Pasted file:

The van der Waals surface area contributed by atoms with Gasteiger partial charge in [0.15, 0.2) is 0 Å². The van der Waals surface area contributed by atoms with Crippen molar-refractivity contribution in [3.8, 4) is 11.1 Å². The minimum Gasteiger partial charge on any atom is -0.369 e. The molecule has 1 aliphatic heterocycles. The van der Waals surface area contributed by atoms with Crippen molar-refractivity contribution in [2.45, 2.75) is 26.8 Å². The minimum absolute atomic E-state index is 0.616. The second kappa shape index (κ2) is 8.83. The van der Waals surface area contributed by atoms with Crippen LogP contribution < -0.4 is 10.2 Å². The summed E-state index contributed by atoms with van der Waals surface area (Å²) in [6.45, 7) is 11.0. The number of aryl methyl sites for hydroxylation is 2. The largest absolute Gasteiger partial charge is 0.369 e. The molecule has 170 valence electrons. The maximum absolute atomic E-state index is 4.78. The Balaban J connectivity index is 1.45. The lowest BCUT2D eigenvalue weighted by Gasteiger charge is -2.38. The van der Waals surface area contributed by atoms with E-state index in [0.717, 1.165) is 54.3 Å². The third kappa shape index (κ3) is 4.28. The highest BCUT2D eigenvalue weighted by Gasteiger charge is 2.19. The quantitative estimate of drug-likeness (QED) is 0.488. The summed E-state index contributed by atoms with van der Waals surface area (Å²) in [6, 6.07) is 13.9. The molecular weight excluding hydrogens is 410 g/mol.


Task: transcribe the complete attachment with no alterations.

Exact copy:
The van der Waals surface area contributed by atoms with Gasteiger partial charge in [0.15, 0.2) is 0 Å². The van der Waals surface area contributed by atoms with Crippen molar-refractivity contribution in [3.8, 4) is 11.1 Å². The minimum Gasteiger partial charge on any atom is -0.369 e. The molecule has 1 aliphatic heterocycles. The van der Waals surface area contributed by atoms with Crippen molar-refractivity contribution in [2.45, 2.75) is 26.8 Å². The minimum absolute atomic E-state index is 0.616. The second kappa shape index (κ2) is 8.83. The van der Waals surface area contributed by atoms with Crippen LogP contribution < -0.4 is 10.2 Å². The summed E-state index contributed by atoms with van der Waals surface area (Å²) in [6.45, 7) is 11.0. The number of aryl methyl sites for hydroxylation is 2. The largest absolute Gasteiger partial charge is 0.369 e. The molecule has 170 valence electrons. The maximum absolute atomic E-state index is 4.78. The Balaban J connectivity index is 1.45. The lowest BCUT2D eigenvalue weighted by Gasteiger charge is -2.38. The van der Waals surface area contributed by atoms with E-state index in [0.717, 1.165) is 54.3 Å². The third kappa shape index (κ3) is 4.28. The highest BCUT2D eigenvalue weighted by Gasteiger charge is 2.19. The quantitative estimate of drug-likeness (QED) is 0.488. The summed E-state index contributed by atoms with van der Waals surface area (Å²) in [6, 6.07) is 13.9. The molecular weight excluding hydrogens is 410 g/mol.